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Business Analysis Techniques by Paul Turner, Debra Paul, James Cadle

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CONSIDER PERSPECTIVES
STAKEHOLDER IDENTIFICATION
Technique 23: Stakeholder nomination
Description of the technique
It is relatively easy to identify an initial set of stakeholders, and this is done
mainly through stakeholder nomination. The project sponsor is a key stakeholder,
and is usually one of the first individuals to interview in order to engage in
discussion about the project. During this interview the sponsor should be able to
specify the key managers and business sta who need to be involved in the
business analysis work.
Using stakeholder nomination
This approach usually works in a hierarchical fashion: the sponsor identifies key
managers, all of the managers identify key members of their teams, and so on.
A hierarchical approach is helpful because the managers are able to identify the
individuals they feel would best fulfil the role required by the analyst, and they
can also give permission for their sta to spend time working on the project.
Relying upon individuals who have been identified by the sponsor or another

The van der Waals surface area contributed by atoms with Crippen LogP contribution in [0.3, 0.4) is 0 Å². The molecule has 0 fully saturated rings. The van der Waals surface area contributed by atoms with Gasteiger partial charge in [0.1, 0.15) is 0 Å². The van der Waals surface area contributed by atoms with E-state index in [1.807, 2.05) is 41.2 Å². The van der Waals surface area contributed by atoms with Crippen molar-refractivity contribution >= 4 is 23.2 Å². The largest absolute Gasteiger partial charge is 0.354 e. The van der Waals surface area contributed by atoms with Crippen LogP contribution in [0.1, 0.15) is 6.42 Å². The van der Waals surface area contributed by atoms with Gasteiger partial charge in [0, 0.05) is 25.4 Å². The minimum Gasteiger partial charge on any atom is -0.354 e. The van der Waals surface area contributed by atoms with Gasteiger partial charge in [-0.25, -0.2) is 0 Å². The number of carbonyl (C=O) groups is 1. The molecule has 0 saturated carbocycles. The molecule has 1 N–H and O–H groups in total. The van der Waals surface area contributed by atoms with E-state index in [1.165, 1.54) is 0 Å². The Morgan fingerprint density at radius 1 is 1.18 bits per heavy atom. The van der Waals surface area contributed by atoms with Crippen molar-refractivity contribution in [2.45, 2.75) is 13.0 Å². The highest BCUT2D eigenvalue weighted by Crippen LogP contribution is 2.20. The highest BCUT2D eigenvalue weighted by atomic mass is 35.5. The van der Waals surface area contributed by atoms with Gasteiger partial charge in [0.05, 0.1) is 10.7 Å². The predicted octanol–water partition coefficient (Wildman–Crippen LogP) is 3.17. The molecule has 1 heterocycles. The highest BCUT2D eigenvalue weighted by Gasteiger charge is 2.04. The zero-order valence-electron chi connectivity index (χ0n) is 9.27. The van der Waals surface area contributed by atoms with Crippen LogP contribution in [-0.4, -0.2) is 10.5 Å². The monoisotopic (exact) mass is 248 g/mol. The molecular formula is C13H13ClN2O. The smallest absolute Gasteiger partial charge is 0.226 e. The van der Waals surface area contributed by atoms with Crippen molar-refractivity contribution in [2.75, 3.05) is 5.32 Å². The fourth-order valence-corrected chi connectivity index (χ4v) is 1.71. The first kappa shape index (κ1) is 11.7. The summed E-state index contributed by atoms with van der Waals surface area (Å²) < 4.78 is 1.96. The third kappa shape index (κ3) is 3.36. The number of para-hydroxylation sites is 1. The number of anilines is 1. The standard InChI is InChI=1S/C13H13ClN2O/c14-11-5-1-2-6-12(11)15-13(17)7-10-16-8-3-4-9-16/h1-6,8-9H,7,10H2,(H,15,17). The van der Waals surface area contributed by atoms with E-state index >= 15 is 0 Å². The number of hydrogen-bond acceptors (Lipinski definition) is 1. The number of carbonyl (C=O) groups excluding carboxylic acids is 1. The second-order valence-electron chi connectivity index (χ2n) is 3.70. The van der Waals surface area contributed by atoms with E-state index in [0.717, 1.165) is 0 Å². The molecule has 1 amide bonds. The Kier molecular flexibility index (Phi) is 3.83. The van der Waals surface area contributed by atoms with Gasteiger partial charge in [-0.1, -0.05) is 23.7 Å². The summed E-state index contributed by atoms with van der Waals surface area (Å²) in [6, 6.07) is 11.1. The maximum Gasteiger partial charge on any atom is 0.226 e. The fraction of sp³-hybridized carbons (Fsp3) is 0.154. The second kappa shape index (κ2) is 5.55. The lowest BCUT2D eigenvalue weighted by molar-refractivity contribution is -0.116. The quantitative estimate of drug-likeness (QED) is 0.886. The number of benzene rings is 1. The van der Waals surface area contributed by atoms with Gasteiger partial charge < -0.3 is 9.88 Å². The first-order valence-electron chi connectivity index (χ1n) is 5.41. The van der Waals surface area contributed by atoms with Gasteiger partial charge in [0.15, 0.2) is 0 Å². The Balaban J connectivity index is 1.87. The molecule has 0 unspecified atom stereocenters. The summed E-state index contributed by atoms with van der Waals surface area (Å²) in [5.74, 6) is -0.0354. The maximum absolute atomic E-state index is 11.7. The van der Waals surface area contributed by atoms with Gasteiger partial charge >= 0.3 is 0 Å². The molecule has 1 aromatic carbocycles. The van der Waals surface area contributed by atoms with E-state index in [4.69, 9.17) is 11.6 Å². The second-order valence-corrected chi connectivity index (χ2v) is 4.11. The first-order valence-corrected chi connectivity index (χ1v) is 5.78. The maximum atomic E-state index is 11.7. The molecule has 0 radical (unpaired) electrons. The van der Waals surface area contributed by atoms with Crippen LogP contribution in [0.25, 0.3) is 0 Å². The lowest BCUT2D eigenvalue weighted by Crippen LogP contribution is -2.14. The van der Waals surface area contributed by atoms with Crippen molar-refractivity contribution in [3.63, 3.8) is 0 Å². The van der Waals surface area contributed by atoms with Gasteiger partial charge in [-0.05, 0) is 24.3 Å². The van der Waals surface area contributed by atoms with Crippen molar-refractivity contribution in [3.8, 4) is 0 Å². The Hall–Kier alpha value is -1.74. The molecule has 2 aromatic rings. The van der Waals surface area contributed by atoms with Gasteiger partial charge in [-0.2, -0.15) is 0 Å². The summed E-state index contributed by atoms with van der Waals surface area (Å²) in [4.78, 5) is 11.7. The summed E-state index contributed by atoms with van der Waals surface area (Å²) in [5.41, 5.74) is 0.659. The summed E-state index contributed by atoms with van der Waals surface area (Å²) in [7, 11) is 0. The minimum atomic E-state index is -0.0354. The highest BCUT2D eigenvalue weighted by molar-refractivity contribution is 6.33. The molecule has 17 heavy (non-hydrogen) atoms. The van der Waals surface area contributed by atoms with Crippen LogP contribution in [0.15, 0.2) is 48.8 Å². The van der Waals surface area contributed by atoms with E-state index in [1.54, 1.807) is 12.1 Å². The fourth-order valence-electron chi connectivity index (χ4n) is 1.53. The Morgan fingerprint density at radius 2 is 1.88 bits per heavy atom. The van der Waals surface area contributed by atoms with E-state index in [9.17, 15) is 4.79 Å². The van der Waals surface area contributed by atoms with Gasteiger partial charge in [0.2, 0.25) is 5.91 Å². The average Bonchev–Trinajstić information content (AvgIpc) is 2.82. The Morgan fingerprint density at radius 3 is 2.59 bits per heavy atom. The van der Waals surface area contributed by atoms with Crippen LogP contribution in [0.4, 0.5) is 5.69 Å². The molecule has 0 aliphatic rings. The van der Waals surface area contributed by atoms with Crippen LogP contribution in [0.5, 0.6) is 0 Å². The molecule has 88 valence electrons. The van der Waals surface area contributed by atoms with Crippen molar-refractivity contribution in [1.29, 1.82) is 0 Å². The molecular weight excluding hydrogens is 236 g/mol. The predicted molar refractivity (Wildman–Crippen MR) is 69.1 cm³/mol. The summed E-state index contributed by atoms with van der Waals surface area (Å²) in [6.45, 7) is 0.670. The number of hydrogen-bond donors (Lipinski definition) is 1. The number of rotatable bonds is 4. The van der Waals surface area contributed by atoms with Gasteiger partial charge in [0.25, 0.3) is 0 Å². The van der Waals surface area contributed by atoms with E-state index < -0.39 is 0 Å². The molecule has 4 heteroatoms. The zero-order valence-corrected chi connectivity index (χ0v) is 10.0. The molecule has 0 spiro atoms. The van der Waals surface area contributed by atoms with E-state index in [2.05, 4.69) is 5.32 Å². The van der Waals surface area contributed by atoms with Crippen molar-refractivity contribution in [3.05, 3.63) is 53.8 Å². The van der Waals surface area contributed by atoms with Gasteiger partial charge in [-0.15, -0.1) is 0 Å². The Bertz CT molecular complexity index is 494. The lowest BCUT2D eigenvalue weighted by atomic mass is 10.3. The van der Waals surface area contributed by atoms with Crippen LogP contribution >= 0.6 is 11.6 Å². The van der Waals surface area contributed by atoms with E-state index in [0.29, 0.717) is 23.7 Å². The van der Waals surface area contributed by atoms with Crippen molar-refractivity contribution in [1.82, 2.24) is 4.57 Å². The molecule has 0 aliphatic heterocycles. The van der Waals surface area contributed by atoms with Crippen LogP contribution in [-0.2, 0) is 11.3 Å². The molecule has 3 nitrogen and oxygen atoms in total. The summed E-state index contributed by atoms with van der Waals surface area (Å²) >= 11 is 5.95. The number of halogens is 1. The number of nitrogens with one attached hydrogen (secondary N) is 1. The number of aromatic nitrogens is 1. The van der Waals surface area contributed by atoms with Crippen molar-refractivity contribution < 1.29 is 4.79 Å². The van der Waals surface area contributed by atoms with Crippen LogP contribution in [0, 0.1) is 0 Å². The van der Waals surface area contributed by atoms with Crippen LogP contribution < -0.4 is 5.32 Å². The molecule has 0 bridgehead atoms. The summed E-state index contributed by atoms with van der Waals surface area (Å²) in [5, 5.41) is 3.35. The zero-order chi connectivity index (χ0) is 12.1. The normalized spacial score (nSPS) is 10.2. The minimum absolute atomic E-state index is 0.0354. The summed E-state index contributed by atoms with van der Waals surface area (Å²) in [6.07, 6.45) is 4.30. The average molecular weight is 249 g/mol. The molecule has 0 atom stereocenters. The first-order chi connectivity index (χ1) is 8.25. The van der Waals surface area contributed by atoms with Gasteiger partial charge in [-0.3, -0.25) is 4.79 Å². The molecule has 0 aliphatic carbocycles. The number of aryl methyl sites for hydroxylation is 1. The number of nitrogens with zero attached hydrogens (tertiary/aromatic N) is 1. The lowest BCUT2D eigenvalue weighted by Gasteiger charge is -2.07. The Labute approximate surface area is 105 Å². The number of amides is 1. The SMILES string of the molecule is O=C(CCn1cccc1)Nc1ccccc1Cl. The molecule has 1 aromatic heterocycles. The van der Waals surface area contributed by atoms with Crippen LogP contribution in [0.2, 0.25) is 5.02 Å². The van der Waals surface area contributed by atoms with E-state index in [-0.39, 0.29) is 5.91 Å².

senior manager can be extremely risky, however. Sometimes the sponsor or
managers will identify people who are sympathetic to their views and ideas,
resulting in a limited analysis with the risk that important details are omitted.
Furthermore, a more systematic approach, such as the Stakeholder wheel
described below, helps to ensure that all stakeholder views are considered even
those stakeholders who, at first sight, do not appear to be relevant.
Technique 24: Background research
Variants/Aliases
This is also called report analysis or background reading.
Description of the technique
There are many reasons for initiating a business analysis project. These include
a change in business strategy, a request from a senior manager, changes to a
related business area, and legal or regulatory changes. One may even follow on
from a feasibility study. This usually means that documentation exists to explain
why the business analysis is required. There may also be a Terms of Reference
statement for the study, or formal project documentation such as a Project
Initiation Document. Examining such documentation will often provide
information that will help the analyst uncover a wide range of stakeholders,
including those working outside the area under investigation. For example, a
feasibility study might have included discussions with managers and sta from
areas of the organisation that, at rst sight, appear to be unrelated to the project,
or the source of the original idea might be an external stakeholder such as a
major customer or supplier. Any individuals or groups identified when examining
background documentation should be entered on the list of initial stakeholders.
Using background research
It is important to locate the documents that could be helpful in identifying
stakeholders, and sometimes these are not obvious. If there are pre-project
or project documents then they should be made available to the analyst.
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